Roman Catholics and other branches of Christianity have a concept of sainthood, where they bestow a status to someone based on posthumous miracles attributed to them. They also pray to them.

Generally in discussing Avodah Zarah or Shittuf issues with Christianity, the focus tends to be on their founding figure. But what is the status of things attributed to "saints," most specifically images or symbols of them?

Is this also regarded as an Avodah Zarah on equal status with, for example, a cross, or does it have some lesser status?

  • Baruch shekivanti. About a month back I was going to ask this very question.however in researching this I came to the conclusion that catholics in fact do not pray to saints, they do not consider them to be part of the Godhead, rather they view them as conduits to their deity lehavdil but similar to tzaddikim being meilitz yosher for us. Right now I don't have the sources which support that but hopefully later I will. Apr 22, 2015 at 17:24
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    @Mefaresh speaking as a Catholic (if that is appropriate) you are correct; we do not believe that saints are in any sense equal to or part of the Deity. Rather, they are treated as trusted friends whom we can approach to request their prayers for us. Has Judaism such a concept? Apr 22, 2015 at 17:27
  • @MattGutting Judaism has a slightly similar concept in that we believe that the righteous who have passed can due to their merits serve as representative for us to plead our case and for our favor. But in no way shape or form do we ever pray to them. Apr 22, 2015 at 17:30
  • @MattGutting, yes it does. There are also opponents within Judaism to doing that. However, one distinction I see is that the Catholic saint is granted some sort of official status, and I get the impression (although I don't know) the prayer is more "praying" for intercession rather than a simple request.
    – Yishai
    Apr 22, 2015 at 17:31
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    @MattGutting, Well, it has a question about that, and some solid answers to the question.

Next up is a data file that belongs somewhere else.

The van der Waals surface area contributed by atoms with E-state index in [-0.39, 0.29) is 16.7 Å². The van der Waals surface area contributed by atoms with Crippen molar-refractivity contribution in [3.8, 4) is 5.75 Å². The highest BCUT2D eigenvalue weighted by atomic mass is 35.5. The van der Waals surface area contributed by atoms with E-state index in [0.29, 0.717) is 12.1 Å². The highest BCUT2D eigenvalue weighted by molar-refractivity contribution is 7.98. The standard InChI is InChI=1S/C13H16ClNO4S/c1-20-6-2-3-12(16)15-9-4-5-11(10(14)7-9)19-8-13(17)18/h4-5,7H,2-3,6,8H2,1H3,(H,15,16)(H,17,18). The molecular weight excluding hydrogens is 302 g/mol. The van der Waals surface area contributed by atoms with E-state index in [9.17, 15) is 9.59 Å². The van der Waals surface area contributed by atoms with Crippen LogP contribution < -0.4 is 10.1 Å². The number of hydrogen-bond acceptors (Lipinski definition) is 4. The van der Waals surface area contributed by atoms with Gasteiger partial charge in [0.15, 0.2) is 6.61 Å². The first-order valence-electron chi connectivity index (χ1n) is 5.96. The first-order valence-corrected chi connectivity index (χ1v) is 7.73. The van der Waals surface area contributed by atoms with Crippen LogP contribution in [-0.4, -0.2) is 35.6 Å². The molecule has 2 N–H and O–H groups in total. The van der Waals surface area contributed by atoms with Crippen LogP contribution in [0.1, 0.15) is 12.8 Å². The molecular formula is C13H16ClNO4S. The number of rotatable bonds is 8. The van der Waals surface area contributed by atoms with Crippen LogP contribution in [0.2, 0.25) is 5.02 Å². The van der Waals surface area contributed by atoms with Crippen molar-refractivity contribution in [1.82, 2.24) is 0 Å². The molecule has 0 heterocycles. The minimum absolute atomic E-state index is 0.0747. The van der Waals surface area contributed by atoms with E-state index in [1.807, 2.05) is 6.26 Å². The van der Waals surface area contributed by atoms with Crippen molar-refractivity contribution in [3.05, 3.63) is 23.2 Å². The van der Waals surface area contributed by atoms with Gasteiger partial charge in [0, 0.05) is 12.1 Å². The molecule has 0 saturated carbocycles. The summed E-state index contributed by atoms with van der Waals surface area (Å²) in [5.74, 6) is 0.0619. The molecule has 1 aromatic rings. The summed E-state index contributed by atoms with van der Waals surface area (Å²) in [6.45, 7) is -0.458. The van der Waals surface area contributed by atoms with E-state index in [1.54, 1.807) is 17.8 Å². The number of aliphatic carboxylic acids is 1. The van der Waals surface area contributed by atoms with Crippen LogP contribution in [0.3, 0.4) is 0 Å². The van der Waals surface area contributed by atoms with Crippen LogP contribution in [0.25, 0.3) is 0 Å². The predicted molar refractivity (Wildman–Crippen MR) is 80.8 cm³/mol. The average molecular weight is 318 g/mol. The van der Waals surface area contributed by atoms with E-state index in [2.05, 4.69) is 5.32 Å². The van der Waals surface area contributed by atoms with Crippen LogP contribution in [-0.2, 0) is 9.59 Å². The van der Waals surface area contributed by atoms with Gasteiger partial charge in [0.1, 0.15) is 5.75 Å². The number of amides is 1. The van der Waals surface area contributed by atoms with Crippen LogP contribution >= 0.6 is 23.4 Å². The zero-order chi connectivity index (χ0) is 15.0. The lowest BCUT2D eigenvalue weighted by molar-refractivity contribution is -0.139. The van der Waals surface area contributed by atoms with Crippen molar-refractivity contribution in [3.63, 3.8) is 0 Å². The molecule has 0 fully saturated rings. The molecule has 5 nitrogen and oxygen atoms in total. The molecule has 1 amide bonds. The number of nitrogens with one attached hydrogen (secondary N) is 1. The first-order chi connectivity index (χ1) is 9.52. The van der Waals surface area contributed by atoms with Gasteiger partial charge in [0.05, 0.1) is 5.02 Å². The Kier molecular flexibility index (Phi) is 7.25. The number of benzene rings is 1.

– Yishai
    Apr 22, 2015 at 17:48

1 Answer 1


According to Catholic Doctrine Catholics do not pray to Saints as a deity-thus it would not be considered "shittuf" as they are not joining or raising Saints to the level of the Divine. Rather, according to this site Catholics use them as emmisaries and intermediaries in their requests, and that the saint will argue for you to their deity.

According to this site the difference lies between prayer and worship:

The Difference Between Prayer and Worship

Many non-Catholic Christians believe that it is wrong to pray to the saints, claiming that our prayers should be directed to God alone. Some Catholics, responding to this criticism, have argued that we do not pray to the saints but with them.Both groups, however, are confusing prayer with worship. True worship (as opposed to veneration or honor) does indeed belong to God alone, and we should never worship man or any other creature as we worship God. But while worship may take the form of prayer, as in the Mass and other liturgies of the Church, not all prayer is worship. When we pray to the saints, we’re simply asking them to help us, by praying to God on our behalf, or thanking them for having already done so.

Seemingly, there is precedence in Judaism for such a concept- albeit radically different than the Christian concept (they are not considered close "friends" and there are no tzaddikim set aside as "charms" for specific needs or requests) this mirrors the practice of asking Tzaddikim to be a "meilitz yosher" or an advocate in heaven.

This idea is mentioned in Gesher HaChaim Volume 2 25:9 in the name of the Zohar Parshas Acharei Mos

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    We don't thank tzaddikim. Hodaah belongs to Hashem alone Apr 22, 2015 at 18:00
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    ??? You can't thank a Tzaddik for interceding on your behalf? What happened to Hakarat HaTov?
    – Double AA
    Apr 22, 2015 at 18:11
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    Go to his grave and say "Hi Mr. Tzaddik. Good to be back. Your tombstone is looking mighty clean today. I got what I wanted in the end from God. It's really nice. I don't know exactly what you did up there but I really appreciate whatever it was. Thanks for your help. See you later!" I really have no idea why you claim "Hodaah is G-d's alone" when I thank living humans all the time for things.
    – Double AA
    Apr 22, 2015 at 18:33
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    @Mefaresh I thank living people for doing normal things. I give them Hodaah. What does it matter what I'm thanking them for? Re your second question: I have no idea but a lot of Jews apparently seem to think they know the right people.
    – Double AA
    Apr 22, 2015 at 18:52
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    @loewian: judaism.stackexchange.com/questions/44719/… Apr 22, 2015 at 19:07

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